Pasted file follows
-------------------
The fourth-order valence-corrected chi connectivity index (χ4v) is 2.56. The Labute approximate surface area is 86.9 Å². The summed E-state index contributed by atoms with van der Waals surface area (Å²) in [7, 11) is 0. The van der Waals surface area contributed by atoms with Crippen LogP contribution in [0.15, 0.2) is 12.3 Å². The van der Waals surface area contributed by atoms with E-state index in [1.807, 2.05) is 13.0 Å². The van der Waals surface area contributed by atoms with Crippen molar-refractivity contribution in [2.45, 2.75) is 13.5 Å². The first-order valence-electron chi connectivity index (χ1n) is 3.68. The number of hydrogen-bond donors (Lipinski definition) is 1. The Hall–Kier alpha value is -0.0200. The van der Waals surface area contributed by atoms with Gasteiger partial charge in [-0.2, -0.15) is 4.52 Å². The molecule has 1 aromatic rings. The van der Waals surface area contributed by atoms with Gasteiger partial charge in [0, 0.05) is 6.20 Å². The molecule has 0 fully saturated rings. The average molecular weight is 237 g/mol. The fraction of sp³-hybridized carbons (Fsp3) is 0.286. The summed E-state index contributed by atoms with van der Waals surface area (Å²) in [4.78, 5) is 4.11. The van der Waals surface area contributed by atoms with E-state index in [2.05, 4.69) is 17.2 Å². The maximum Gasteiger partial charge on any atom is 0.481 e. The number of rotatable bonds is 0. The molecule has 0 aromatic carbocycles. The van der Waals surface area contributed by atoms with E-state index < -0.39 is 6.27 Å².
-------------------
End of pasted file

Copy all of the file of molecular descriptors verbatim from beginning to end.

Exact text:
The fourth-order valence-corrected chi connectivity index (χ4v) is 2.56. The Labute approximate surface area is 86.9 Å². The summed E-state index contributed by atoms with van der Waals surface area (Å²) in [7, 11) is 0. The van der Waals surface area contributed by atoms with Crippen LogP contribution in [0.15, 0.2) is 12.3 Å². The van der Waals surface area contributed by atoms with E-state index in [1.807, 2.05) is 13.0 Å². The van der Waals surface area contributed by atoms with Crippen molar-refractivity contribution in [2.45, 2.75) is 13.5 Å². The first-order valence-electron chi connectivity index (χ1n) is 3.68. The number of hydrogen-bond donors (Lipinski definition) is 1. The Hall–Kier alpha value is -0.0200. The van der Waals surface area contributed by atoms with Gasteiger partial charge in [-0.2, -0.15) is 4.52 Å². The molecule has 1 aromatic rings. The van der Waals surface area contributed by atoms with Gasteiger partial charge in [0, 0.05) is 6.20 Å². The molecule has 0 fully saturated rings. The average molecular weight is 237 g/mol. The fraction of sp³-hybridized carbons (Fsp3) is 0.286. The summed E-state index contributed by atoms with van der Waals surface area (Å²) in [4.78, 5) is 4.11. The van der Waals surface area contributed by atoms with E-state index in [2.05, 4.69) is 17.2 Å². The maximum Gasteiger partial charge on any atom is 0.481 e. The number of rotatable bonds is 0. The molecule has 0 aromatic carbocycles. The van der Waals surface area contributed by atoms with E-state index < -0.39 is 6.27 Å².